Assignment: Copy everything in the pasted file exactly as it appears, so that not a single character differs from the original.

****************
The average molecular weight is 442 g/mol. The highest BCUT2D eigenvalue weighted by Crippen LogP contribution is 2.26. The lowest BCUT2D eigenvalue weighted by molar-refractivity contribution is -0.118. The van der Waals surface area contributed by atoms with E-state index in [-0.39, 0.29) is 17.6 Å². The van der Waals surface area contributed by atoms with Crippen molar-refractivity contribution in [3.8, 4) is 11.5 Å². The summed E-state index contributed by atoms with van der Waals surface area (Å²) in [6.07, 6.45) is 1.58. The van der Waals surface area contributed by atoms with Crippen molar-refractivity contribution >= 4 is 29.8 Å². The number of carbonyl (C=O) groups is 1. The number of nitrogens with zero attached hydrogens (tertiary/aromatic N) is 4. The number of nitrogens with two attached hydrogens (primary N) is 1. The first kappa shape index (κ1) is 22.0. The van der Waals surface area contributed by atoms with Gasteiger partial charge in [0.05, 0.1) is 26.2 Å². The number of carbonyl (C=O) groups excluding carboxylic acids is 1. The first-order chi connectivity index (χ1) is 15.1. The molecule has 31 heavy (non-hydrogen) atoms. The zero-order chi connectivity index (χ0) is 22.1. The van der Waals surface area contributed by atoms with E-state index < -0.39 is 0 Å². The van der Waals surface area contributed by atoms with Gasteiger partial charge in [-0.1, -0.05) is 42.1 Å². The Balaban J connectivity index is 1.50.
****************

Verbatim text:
The average molecular weight is 442 g/mol. The highest BCUT2D eigenvalue weighted by Crippen LogP contribution is 2.26. The lowest BCUT2D eigenvalue weighted by molar-refractivity contribution is -0.118. The van der Waals surface area contributed by atoms with E-state index in [-0.39, 0.29) is 17.6 Å². The van der Waals surface area contributed by atoms with Crippen molar-refractivity contribution in [3.8, 4) is 11.5 Å². The summed E-state index contributed by atoms with van der Waals surface area (Å²) in [6.07, 6.45) is 1.58. The van der Waals surface area contributed by atoms with Crippen molar-refractivity contribution >= 4 is 29.8 Å². The number of carbonyl (C=O) groups is 1. The number of nitrogens with zero attached hydrogens (tertiary/aromatic N) is 4. The number of nitrogens with two attached hydrogens (primary N) is 1. The first kappa shape index (κ1) is 22.0. The van der Waals surface area contributed by atoms with Gasteiger partial charge in [0.05, 0.1) is 26.2 Å². The number of carbonyl (C=O) groups excluding carboxylic acids is 1. The first-order chi connectivity index (χ1) is 15.1. The molecule has 31 heavy (non-hydrogen) atoms. The zero-order chi connectivity index (χ0) is 22.1. The van der Waals surface area contributed by atoms with E-state index < -0.39 is 0 Å². The van der Waals surface area contributed by atoms with Gasteiger partial charge in [-0.1, -0.05) is 42.1 Å². The Balaban J connectivity index is 1.50.